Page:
As I type there is a small boy dressed in stripy pyjamas bouncing around his bed upstairs. Every now and then he has an urgent request for parental intervention, or he drops something very loudly so that his daddy or I make the journey up the stairs to investigate.
As I pass his room to tend to his little sister his cheeky face peers around the door and he seizes the opportunity, assesses my mood and asks if he can give her “just one more hug”. He and his brother have suggested that they should have showers in the morning to “be fresh for school”.
He is bursting with excitement.
Tomorrow he starts big school.
Most of this friends have started in the last few days but his school is open for its debutantes tomorrow and he is raring to go.
He’s enjoying the fuss, the new bag, the fact that while his big brother has graduated to the formal shirt and tie uniform he gets to wear the comfy tracksuit, a fact he keeps reminding his brother about.
This time last year I couldn’t imagine my baby boy heading to school, but now, as he approaches his fifth birthday he has suddenly shown us just how ready he is.
After years of refusing to count or say letters he’s suddenly producing lines of made up letters and copying bits of text from books off his own bat.
He’s colouring with precision and is pretending to sound out words like he remembers his brother doing when he started school.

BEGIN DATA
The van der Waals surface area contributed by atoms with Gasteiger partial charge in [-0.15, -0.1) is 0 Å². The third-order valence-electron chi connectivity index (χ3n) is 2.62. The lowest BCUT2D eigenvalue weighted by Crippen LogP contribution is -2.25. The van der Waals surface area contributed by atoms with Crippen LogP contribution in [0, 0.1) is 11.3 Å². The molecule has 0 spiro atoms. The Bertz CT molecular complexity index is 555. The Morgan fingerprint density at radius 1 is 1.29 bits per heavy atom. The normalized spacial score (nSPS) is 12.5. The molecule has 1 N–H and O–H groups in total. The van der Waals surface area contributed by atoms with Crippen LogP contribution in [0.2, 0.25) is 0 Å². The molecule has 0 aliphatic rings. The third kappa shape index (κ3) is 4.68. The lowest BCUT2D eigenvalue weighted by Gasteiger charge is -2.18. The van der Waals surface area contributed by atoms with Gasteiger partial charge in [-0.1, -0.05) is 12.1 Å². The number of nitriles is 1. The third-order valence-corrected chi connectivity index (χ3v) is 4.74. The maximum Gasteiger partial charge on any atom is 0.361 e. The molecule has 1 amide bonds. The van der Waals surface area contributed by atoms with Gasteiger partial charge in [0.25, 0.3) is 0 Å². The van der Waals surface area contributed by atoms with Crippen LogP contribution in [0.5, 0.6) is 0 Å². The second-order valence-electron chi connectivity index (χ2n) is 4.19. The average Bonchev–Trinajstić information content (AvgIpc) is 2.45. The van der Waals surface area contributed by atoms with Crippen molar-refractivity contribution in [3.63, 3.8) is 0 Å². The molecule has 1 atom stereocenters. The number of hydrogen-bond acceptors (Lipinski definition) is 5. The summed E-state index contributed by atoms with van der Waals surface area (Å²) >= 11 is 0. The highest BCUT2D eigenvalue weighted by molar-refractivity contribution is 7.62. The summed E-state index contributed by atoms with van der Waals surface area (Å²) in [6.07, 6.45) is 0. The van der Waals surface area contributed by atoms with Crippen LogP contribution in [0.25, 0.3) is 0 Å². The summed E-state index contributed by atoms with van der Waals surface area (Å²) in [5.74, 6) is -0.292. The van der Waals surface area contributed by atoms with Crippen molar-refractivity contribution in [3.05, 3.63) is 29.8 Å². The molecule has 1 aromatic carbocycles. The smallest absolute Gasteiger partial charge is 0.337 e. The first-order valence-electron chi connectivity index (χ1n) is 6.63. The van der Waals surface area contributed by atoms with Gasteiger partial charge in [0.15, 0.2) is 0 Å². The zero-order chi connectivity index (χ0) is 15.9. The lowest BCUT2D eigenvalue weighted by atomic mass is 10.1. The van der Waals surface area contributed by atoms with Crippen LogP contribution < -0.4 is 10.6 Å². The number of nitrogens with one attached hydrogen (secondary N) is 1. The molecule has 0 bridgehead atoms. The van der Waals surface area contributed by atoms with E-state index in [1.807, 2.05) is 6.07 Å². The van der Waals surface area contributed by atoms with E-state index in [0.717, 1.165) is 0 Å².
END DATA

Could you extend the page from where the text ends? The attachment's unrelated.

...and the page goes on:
He’s naturally very curious, his eleventy million questions a day are testament to that. This boy wants to learn.
He says he’s nervous, but I suspect that he has been asked if he is, or the thinks that it’s expected of him. That word isn’t usually in his vocabulary.
It’s a big step, but as the second child from our house to go to school there’s a lot that’s familiar to him, that he’s learned from his brother. He knows about uniforms and schoolbags, he knows where the school is and where you play. He recognises some of the teachers and knows all about “little break and big break”.
This makes it less scary for him I think, and for me. I know the drill this time too. I know that the tiredness this week will be overwhelming, surpassed only by the hunger. I know that he’ll have a bit of culture shock, and I’ll be more prepared for it this time.
I know too that when I look at him dressed in his uniform tomorrow morning, I’ll swell with pride and smile. I’ll tell him that he looks really cool, because that’s what he wants to hear, that’s what’s important to his nearly-five-year-old self. I’ll hug him tight and tell him that I love him soooooo much, he’ll suggest that we should go now.
We’ll deliver him to his teacher. He’ll hold my hand and stand slightly behind me when we go into the room at first. He’ll find a toy that he likes and a seat to sit on and he’ll get comfortable. Then he’ll look at me for reassurance, I’ll give it, and when the parents leave the classroom I’ll fight back a tear while he gets on with it.
He’ll have started big school, and he’s definitely cool enought for school. Am I?